Book Review: Moby-Dick
How can a reasonable person review Moby-Dick? Whether one is joyously enraptured or wrathfully enraged the book stands aloof in many regards to the average reader. Alas, I too could not avoid a similar relationship to this classic by Herman Melville.
For nearly a decade now when I have described my preferred style in literature I have been asked if I enjoy the epic Moby-Dick. I have long been required to answer in the negative because I had not read it. But that is true no longer. I can finally at the age of thirty-one answer in the affirmative. I can also answer in the affirmative that I thoroughly enjoyed Moby-Dick.
Published in 1851, Moby-Dick takes the mantle for the oldest American novel I've read this year. This is part of why the book stands off from some readers. One admirer of the book recently described it to me as a philosophical text. It is true. But it is my opinion that it is also a religious text. How can a reasonable person review such a book? I can't.
Moby-Dick opens with the infamous "Call me Ishmael." And it is Ishmael that leads us through the scant narrative and majority chapters that describe whales, hunting, sailing, and all things philosophy and theology. I won't lie and say I missed many of the brilliant threads of philosophy, theology, and sociology contained in Melville's writing. I found myself routinely smiling and laughing at the intellect and knowledge of the author. The author's ability to intertwine pragmatic and philosophical subjects is unparalleled. It is amazing to arrive at the end of a chapter and realize that another depth has been involved from the first word.
Thus, I cannot pretend to be capable of reviewing such a magnum opus. I must merely state that I enjoyed it. The book is arduous at times. The narrative portions are few and far between. And this is certainly discouraging to someone looking for a straightforward narrative based novel. This is where I believe it is crucial to read Moby-Dick in some part as a religious text. The portions describing whales and whaling eventually strike one as a theology of the divine white whale than mere biology and history. This is not to demean the book as an over-stuffed allegory for divinity—it is far more than that. It is true that one can hear of distinct marine life and whale genitals without being overwhelmed by the underlying divine subject, but one cannot read long without understanding that Melville is probing eternity and divinity at a great depth.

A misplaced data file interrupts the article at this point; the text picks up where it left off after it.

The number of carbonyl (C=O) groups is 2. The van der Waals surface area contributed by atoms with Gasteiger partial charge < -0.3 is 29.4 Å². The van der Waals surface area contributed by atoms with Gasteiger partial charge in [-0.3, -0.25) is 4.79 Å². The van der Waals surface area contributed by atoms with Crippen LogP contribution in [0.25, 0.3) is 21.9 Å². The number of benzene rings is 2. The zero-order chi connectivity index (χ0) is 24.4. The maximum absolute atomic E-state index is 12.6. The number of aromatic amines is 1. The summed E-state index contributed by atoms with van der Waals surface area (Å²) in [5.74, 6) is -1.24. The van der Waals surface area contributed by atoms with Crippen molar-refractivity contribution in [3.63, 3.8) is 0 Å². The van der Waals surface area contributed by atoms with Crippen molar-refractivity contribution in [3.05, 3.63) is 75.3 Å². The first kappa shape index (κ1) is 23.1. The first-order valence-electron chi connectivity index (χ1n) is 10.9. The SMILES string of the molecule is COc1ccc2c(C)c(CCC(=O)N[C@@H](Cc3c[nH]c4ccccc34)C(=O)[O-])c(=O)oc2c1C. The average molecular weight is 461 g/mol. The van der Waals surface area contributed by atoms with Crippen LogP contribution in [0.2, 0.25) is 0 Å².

Moby-Dick is beyond me intellectually at many points. But it is not beyond me emotionally. I enjoyed it thoroughly. What else can I say after merely one reading?
The audiobook read by William Hootkins is beyond reproach. He is the most excellent reader that I have experienced this year. His familiarity with the text is obvious. His pacing, emphasis, and application of humor/irony are second to none that I have heard in this year.
If I come off as lazy in heaping praise upon Hootkins, I must confess that I am guilty. I am eager to re-listen to this audiobook. I would not have enjoyed this book as much on my own. His voice and inflection interpreted the text for me in ways I'm confident my tired eyes could not have achieved. This audiobook was a gem.
In conclusion, Moby-Dick is worthy of every praise heaped upon it—and potentially even some of the complaints. This book is without compare in my recent reading. While I regard individuals who find the book boring to be within their rights, I can't agree with the conclusion. I have finally read Moby-Dick and I can finally say that "yes" this books is the epitome of my literary taste.